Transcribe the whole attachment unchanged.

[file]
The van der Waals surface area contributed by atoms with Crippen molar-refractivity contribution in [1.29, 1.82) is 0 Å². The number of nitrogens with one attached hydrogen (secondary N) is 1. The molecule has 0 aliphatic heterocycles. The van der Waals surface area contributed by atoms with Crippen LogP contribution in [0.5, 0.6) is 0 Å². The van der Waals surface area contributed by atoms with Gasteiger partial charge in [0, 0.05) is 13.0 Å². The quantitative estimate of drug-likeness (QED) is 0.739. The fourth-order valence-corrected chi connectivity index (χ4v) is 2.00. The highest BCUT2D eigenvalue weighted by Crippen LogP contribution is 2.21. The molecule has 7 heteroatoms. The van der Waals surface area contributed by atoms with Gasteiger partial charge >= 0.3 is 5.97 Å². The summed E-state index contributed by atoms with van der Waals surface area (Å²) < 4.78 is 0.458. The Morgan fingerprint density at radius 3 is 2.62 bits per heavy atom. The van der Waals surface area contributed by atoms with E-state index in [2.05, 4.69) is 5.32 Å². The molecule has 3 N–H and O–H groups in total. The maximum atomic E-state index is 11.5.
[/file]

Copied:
The van der Waals surface area contributed by atoms with Crippen molar-refractivity contribution in [1.29, 1.82) is 0 Å². The number of nitrogens with one attached hydrogen (secondary N) is 1. The molecule has 0 aliphatic heterocycles. The van der Waals surface area contributed by atoms with Crippen LogP contribution in [0.5, 0.6) is 0 Å². The van der Waals surface area contributed by atoms with Gasteiger partial charge in [0, 0.05) is 13.0 Å². The quantitative estimate of drug-likeness (QED) is 0.739. The fourth-order valence-corrected chi connectivity index (χ4v) is 2.00. The highest BCUT2D eigenvalue weighted by Crippen LogP contribution is 2.21. The molecule has 7 heteroatoms. The van der Waals surface area contributed by atoms with Gasteiger partial charge >= 0.3 is 5.97 Å². The summed E-state index contributed by atoms with van der Waals surface area (Å²) < 4.78 is 0.458. The Morgan fingerprint density at radius 3 is 2.62 bits per heavy atom. The van der Waals surface area contributed by atoms with E-state index in [2.05, 4.69) is 5.32 Å². The molecule has 3 N–H and O–H groups in total. The maximum atomic E-state index is 11.5.